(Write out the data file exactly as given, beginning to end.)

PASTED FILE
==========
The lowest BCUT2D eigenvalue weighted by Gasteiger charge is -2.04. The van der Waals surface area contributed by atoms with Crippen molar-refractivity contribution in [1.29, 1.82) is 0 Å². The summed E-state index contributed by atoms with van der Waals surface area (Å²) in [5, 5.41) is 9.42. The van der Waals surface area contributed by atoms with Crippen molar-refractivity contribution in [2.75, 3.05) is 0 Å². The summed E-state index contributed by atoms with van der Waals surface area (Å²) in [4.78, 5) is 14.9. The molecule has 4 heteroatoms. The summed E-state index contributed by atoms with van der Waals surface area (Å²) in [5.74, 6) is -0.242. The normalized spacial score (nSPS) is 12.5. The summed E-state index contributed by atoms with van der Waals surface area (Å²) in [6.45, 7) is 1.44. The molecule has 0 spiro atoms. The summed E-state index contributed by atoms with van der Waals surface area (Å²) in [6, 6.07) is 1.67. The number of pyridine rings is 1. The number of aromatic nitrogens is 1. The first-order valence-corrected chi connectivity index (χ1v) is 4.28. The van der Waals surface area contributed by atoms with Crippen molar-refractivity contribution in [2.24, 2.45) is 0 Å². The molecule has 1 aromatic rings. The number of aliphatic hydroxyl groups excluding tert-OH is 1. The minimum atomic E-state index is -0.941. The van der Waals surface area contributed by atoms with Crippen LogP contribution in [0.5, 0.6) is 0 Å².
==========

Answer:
The lowest BCUT2D eigenvalue weighted by Gasteiger charge is -2.04. The van der Waals surface area contributed by atoms with Crippen molar-refractivity contribution in [1.29, 1.82) is 0 Å². The summed E-state index contributed by atoms with van der Waals surface area (Å²) in [5, 5.41) is 9.42. The van der Waals surface area contributed by atoms with Crippen molar-refractivity contribution in [2.75, 3.05) is 0 Å². The summed E-state index contributed by atoms with van der Waals surface area (Å²) in [4.78, 5) is 14.9. The molecule has 4 heteroatoms. The summed E-state index contributed by atoms with van der Waals surface area (Å²) in [5.74, 6) is -0.242. The normalized spacial score (nSPS) is 12.5. The summed E-state index contributed by atoms with van der Waals surface area (Å²) in [6.45, 7) is 1.44. The molecule has 0 spiro atoms. The summed E-state index contributed by atoms with van der Waals surface area (Å²) in [6, 6.07) is 1.67. The number of pyridine rings is 1. The number of aromatic nitrogens is 1. The first-order valence-corrected chi connectivity index (χ1v) is 4.28. The van der Waals surface area contributed by atoms with Crippen molar-refractivity contribution in [2.24, 2.45) is 0 Å². The molecule has 1 aromatic rings. The number of aliphatic hydroxyl groups excluding tert-OH is 1. The minimum atomic E-state index is -0.941. The van der Waals surface area contributed by atoms with Crippen LogP contribution in [0.5, 0.6) is 0 Å².